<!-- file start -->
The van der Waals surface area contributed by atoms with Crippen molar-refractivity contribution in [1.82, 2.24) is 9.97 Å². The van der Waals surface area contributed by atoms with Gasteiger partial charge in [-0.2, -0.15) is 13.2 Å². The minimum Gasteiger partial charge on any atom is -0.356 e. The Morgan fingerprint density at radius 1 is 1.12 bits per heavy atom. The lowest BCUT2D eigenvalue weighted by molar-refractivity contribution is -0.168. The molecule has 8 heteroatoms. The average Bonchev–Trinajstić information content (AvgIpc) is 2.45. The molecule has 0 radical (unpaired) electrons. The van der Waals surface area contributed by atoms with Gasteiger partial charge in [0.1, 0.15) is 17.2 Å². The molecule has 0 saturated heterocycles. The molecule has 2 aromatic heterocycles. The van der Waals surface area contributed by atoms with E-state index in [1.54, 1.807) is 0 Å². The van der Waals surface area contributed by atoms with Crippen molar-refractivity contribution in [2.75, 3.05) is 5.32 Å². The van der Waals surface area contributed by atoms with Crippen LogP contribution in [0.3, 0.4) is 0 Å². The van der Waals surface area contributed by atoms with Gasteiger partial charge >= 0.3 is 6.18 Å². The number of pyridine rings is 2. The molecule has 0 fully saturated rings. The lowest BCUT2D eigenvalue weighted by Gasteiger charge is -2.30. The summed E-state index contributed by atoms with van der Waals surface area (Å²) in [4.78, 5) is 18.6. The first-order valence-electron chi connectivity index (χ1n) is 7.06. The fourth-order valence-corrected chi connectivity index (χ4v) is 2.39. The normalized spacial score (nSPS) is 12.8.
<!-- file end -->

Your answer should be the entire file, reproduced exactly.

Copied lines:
The van der Waals surface area contributed by atoms with Crippen molar-refractivity contribution in [1.82, 2.24) is 9.97 Å². The van der Waals surface area contributed by atoms with Gasteiger partial charge in [-0.2, -0.15) is 13.2 Å². The minimum Gasteiger partial charge on any atom is -0.356 e. The Morgan fingerprint density at radius 1 is 1.12 bits per heavy atom. The lowest BCUT2D eigenvalue weighted by molar-refractivity contribution is -0.168. The molecule has 8 heteroatoms. The average Bonchev–Trinajstić information content (AvgIpc) is 2.45. The molecule has 0 radical (unpaired) electrons. The van der Waals surface area contributed by atoms with Gasteiger partial charge in [0.1, 0.15) is 17.2 Å². The molecule has 0 saturated heterocycles. The molecule has 2 aromatic heterocycles. The van der Waals surface area contributed by atoms with E-state index in [1.54, 1.807) is 0 Å². The van der Waals surface area contributed by atoms with Crippen molar-refractivity contribution in [2.75, 3.05) is 5.32 Å². The van der Waals surface area contributed by atoms with Crippen LogP contribution in [0.3, 0.4) is 0 Å². The van der Waals surface area contributed by atoms with Gasteiger partial charge >= 0.3 is 6.18 Å². The number of pyridine rings is 2. The molecule has 0 fully saturated rings. The lowest BCUT2D eigenvalue weighted by Gasteiger charge is -2.30. The summed E-state index contributed by atoms with van der Waals surface area (Å²) in [4.78, 5) is 18.6. The first-order valence-electron chi connectivity index (χ1n) is 7.06. The fourth-order valence-corrected chi connectivity index (χ4v) is 2.39. The normalized spacial score (nSPS) is 12.8.